Burma has been the preferred term in the West for over 400 years, but in 1989 the military masters there, after crushing the rise of democracy, informed us the country should now be called Myanmar in English.
So now some call it Myanmar, some still call it Burma.
Here are the sides:
- Myanmar: the military rulers, UN, New York Times, CNN, AP, Britannica, Times of India, Sify, Al Jazeera. Xinhua, Pravda, Fox News
- Burma: Aung San Suu Kyi, BBC, The Economist, The Times, Guardian, the CIA, Newsweek, Time, New Yorker, Wikipedia, the Oxford dictionary.
In short, the democrats in Burma, the American government and the British call it Burma, while American newspapers and most others call it Myanmar.
Among websites, three quarters use Myanmar and half use Burma, which means that a quarter use both names.
No one I know says Myanmar, at least not with a straight face.
A bit of background about the two names:
In the Burmese language the country has been called Myanma for almost a thousand years. Over time this became Bama in common, everyday speech. Even before 1989 both names were still used: Myanma is the grand old name you would use in a government report, say, while Bama is what you would call it when talking to a friend.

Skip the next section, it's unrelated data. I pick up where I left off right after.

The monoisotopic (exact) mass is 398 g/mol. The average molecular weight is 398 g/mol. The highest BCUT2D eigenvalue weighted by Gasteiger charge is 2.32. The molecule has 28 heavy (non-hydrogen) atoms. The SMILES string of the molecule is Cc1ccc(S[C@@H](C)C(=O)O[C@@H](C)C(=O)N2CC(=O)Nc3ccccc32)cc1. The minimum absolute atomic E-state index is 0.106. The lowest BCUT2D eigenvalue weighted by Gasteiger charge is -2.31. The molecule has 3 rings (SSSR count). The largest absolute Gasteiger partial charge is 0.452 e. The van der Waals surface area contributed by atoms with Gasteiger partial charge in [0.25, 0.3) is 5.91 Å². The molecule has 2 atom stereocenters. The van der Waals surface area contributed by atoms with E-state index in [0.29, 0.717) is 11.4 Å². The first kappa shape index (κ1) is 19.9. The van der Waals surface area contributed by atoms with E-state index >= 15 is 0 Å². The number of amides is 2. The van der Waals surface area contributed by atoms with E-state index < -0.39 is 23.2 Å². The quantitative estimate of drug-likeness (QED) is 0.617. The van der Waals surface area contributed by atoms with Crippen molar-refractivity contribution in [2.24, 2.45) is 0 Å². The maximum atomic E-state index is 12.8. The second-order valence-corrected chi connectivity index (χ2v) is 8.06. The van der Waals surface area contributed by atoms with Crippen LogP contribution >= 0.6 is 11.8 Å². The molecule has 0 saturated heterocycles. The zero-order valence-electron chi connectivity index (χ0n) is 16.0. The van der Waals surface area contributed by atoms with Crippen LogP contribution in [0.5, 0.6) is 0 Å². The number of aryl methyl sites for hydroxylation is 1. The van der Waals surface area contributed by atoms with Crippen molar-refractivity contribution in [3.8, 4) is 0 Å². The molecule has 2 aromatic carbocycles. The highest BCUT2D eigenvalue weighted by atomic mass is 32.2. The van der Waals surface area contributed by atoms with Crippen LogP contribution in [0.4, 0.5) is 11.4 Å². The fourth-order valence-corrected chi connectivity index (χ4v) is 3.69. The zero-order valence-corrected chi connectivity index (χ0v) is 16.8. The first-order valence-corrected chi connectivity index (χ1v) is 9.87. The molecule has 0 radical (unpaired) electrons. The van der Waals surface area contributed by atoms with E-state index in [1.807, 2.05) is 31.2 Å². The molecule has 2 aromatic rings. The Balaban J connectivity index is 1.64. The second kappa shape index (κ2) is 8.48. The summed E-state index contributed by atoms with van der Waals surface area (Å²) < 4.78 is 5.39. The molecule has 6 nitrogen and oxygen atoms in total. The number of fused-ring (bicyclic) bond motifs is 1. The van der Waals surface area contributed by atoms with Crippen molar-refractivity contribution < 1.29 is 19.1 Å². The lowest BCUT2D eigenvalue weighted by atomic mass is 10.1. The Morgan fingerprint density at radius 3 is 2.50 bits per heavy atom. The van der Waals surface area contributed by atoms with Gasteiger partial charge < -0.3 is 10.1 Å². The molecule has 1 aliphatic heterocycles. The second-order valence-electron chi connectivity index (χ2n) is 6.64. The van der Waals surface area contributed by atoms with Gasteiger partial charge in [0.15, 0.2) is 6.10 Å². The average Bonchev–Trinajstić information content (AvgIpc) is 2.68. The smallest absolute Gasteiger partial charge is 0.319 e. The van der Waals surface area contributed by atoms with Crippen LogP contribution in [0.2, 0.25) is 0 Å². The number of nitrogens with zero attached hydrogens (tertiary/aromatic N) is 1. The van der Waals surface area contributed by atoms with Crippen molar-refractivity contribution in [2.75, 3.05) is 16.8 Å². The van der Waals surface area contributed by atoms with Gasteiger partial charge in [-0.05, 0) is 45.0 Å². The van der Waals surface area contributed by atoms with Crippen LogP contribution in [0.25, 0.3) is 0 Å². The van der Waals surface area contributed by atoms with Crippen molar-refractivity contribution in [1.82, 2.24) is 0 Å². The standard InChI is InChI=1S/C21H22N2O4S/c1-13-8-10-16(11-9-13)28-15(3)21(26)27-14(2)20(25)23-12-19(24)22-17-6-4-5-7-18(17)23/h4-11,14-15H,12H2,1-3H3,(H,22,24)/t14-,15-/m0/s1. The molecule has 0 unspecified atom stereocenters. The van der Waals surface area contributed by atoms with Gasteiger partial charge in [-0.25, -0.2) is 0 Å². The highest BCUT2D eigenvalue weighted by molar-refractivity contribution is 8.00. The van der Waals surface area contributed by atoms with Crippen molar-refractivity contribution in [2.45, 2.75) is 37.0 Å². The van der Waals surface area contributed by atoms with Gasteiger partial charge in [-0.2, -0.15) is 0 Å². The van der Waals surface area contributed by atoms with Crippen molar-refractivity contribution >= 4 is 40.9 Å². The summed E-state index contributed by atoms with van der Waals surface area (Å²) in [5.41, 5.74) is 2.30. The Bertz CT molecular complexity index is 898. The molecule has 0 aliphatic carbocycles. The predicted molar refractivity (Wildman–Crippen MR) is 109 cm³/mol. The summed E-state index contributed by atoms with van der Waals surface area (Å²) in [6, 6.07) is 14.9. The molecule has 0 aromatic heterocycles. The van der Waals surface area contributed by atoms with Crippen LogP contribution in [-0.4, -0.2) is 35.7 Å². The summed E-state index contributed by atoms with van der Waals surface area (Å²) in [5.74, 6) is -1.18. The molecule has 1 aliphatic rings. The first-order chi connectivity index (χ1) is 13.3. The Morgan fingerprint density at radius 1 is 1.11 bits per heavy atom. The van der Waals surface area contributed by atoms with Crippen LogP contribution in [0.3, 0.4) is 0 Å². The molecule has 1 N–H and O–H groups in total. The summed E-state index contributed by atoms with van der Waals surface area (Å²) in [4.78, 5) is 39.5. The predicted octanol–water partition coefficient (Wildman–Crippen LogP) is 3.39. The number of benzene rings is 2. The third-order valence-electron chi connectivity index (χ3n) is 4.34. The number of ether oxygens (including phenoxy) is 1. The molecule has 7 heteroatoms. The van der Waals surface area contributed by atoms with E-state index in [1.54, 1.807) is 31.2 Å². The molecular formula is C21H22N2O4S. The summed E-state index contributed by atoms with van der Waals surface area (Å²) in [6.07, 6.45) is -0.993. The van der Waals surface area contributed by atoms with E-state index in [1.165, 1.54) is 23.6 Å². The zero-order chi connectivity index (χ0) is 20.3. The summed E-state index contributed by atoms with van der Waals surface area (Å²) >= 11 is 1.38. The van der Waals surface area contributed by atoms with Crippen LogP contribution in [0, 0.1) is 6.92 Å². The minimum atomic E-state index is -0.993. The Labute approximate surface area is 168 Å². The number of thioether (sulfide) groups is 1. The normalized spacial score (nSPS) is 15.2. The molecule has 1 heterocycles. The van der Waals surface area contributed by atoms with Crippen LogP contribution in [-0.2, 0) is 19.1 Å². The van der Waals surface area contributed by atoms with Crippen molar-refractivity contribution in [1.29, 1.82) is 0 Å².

The 1989 decision only affects English, not Burmese.
Some languages have been using their own form of Myanmar for hundreds of years, like Chinese, Japanese and Vietnamese. Marco Polo called it “Mien” like the Chinese.
In the West the name for the place came from the Portuguese, who called it Burma, which probably somehow comes from Bama. The oldest map I could find was a Dutch one by Ortelius from 1574, which calls the country Verma.
When Burma became independent in 1948 it kept the name of Burma in English. It was not till 1989 that the name Myanmar came up.
Notice that an r has been added. Why is that? So that it comes out sounding right on the BBC. Most Americans will mess it up and say Myan-marr, but many in Britain will say Myan-maah, which is right. Think of how Captain Jean-Luc Picard, John Cleese or Hugh Grant would say it. That is what the Burmese generals had in mind.
So Myanmar is not some evil invention of evil generals. It is an old and respectable name for the country.
So which is right?
I say Burma. For three reasons:
- I use the Oxford dictionary to settle questions about words. They use Burma. For me this is enough.
- Aung San Suu Kyi uses it in English. She received her education in English and, being a champion of democracy against the generals, her heart is in the right place. I trust her judgement.
- I am afraid that when the generals are overthrown, as they will some day, the name will be changed back to Burma. Everyone who used Myanmar will then look like a boot-kisser.